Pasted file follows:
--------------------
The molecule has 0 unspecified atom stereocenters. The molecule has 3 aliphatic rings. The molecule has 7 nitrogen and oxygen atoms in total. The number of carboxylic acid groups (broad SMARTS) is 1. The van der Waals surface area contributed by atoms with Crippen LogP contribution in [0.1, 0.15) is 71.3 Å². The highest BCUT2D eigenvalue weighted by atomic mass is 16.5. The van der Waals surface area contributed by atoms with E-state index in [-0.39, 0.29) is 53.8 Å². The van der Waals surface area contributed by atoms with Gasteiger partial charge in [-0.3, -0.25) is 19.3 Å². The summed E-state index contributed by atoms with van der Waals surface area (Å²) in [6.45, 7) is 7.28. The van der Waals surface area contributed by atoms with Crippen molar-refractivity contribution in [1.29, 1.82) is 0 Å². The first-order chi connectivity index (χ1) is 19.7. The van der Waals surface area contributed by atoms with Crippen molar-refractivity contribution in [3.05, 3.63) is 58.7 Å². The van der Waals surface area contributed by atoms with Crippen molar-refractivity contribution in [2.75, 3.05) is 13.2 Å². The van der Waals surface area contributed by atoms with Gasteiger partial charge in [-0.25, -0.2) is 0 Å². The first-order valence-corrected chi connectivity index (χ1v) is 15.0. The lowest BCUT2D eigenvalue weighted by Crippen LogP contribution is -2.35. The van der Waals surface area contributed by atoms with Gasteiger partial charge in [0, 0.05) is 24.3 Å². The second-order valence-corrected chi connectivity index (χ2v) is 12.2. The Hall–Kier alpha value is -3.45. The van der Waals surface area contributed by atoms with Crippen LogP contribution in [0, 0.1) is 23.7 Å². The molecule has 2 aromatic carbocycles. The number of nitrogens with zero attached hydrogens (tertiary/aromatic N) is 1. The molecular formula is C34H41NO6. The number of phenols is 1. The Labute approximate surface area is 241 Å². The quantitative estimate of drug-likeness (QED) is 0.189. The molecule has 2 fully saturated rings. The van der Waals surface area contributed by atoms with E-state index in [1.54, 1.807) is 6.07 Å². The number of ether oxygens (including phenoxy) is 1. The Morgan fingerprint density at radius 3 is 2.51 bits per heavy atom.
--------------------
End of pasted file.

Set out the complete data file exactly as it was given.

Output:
The molecule has 0 unspecified atom stereocenters. The molecule has 3 aliphatic rings. The molecule has 7 nitrogen and oxygen atoms in total. The number of carboxylic acid groups (broad SMARTS) is 1. The van der Waals surface area contributed by atoms with Crippen LogP contribution in [0.1, 0.15) is 71.3 Å². The highest BCUT2D eigenvalue weighted by atomic mass is 16.5. The van der Waals surface area contributed by atoms with E-state index in [-0.39, 0.29) is 53.8 Å². The van der Waals surface area contributed by atoms with Gasteiger partial charge in [-0.3, -0.25) is 19.3 Å². The summed E-state index contributed by atoms with van der Waals surface area (Å²) in [6.45, 7) is 7.28. The van der Waals surface area contributed by atoms with Crippen molar-refractivity contribution in [1.29, 1.82) is 0 Å². The first-order chi connectivity index (χ1) is 19.7. The van der Waals surface area contributed by atoms with Crippen molar-refractivity contribution in [3.05, 3.63) is 58.7 Å². The van der Waals surface area contributed by atoms with Crippen molar-refractivity contribution in [2.75, 3.05) is 13.2 Å². The van der Waals surface area contributed by atoms with Gasteiger partial charge in [-0.25, -0.2) is 0 Å². The first-order valence-corrected chi connectivity index (χ1v) is 15.0. The lowest BCUT2D eigenvalue weighted by Crippen LogP contribution is -2.35. The van der Waals surface area contributed by atoms with Gasteiger partial charge in [0, 0.05) is 24.3 Å². The second-order valence-corrected chi connectivity index (χ2v) is 12.2. The Hall–Kier alpha value is -3.45. The van der Waals surface area contributed by atoms with Crippen LogP contribution in [0, 0.1) is 23.7 Å². The molecule has 2 aromatic carbocycles. The number of nitrogens with zero attached hydrogens (tertiary/aromatic N) is 1. The molecular formula is C34H41NO6. The number of phenols is 1. The Labute approximate surface area is 241 Å². The quantitative estimate of drug-likeness (QED) is 0.189. The molecule has 2 fully saturated rings. The van der Waals surface area contributed by atoms with E-state index in [1.54, 1.807) is 6.07 Å². The number of ether oxygens (including phenoxy) is 1. The Morgan fingerprint density at radius 3 is 2.51 bits per heavy atom.